Nightingale are one of those species that most people have heard of, but few have seen. These renowned songsters are closely related to the robin, but are a little larger and the very definition of a ‘little brown bird’ having plain brown upperparts, paler underparts and a more reddish-brown tail. Despite their plain looks, nightingale are deserving of their reputation as wonderful singers with studies identifying up to 600 different sounds in their repertoire.
Sadly, nightingale are not doing well in the UK. They are summer visitors, arriving to southern and eastern counties in the spring from their wintering grounds in West Africa to spend the breeding season here. Data from the BTO (British Trust for Ornithology) suggests that the UK breeding population has declined by 90% since the 1960s and they have recently been placed on the Birds of Conservation Concern Red List, meaning they are at the highest level of conservation concern and at risk of disappearing as a UK species.
We are lucky to be in a part of the UK where nightingales are clinging on. In the 2018 breeding season, we located two territorial singing males on the reserve. Unfortunately, we didn’t find any in 2019, but that doesn’t necessarily mean that there were none.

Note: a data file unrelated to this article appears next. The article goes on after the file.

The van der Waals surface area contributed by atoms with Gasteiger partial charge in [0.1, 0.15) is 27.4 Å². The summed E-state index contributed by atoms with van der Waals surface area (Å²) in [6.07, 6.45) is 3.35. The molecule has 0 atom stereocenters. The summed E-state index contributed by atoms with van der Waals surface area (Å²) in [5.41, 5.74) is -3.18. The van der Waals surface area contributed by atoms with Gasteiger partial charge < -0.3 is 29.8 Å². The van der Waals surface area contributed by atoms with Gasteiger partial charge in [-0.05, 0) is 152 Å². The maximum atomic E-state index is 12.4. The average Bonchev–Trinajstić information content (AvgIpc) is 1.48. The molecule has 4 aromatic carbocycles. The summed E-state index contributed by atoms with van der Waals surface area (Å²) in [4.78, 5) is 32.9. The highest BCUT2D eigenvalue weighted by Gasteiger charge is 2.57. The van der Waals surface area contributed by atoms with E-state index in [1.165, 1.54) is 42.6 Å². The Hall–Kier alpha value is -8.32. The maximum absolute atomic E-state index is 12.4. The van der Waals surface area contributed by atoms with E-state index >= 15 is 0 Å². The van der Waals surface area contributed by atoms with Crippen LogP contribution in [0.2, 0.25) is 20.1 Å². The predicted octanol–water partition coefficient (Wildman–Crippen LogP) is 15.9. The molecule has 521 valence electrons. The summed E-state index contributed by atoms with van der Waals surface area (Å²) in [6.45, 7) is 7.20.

Now that we are in the winter habitat management season, we are carrying out important work at the reserve with our volunteer work party group, as guided by our reserve management plan, to create new areas specifically designed for breeding nightingale following guidance published by the BTO.
Nightingale territories contain dense, almost impenetrable thickets of vegetation for birds to sing and nest whilst remaining concealed. Ideal habitat can be thought of as being made up of a series of concentric circles. The innermost layer contains trees with a dense canopy to shade out the ground, keeping it bare for nightingale to forage for invertebrates. These central trees are encircled by rings of woody plants, such as hawthorn or blackthorn, which are coppiced in staggered layers from high to near ground level to form a thick curtain around the central area. The cut material is placed around the outside to form a scaffold for bramble to grow, providing a dense and protected area for nightingale to sing and nest.
It will take a while for us to see the fruits of our labour, but we are hopeful that nightingale will continue to sing at Fen Drayton Lakes for many years to come.
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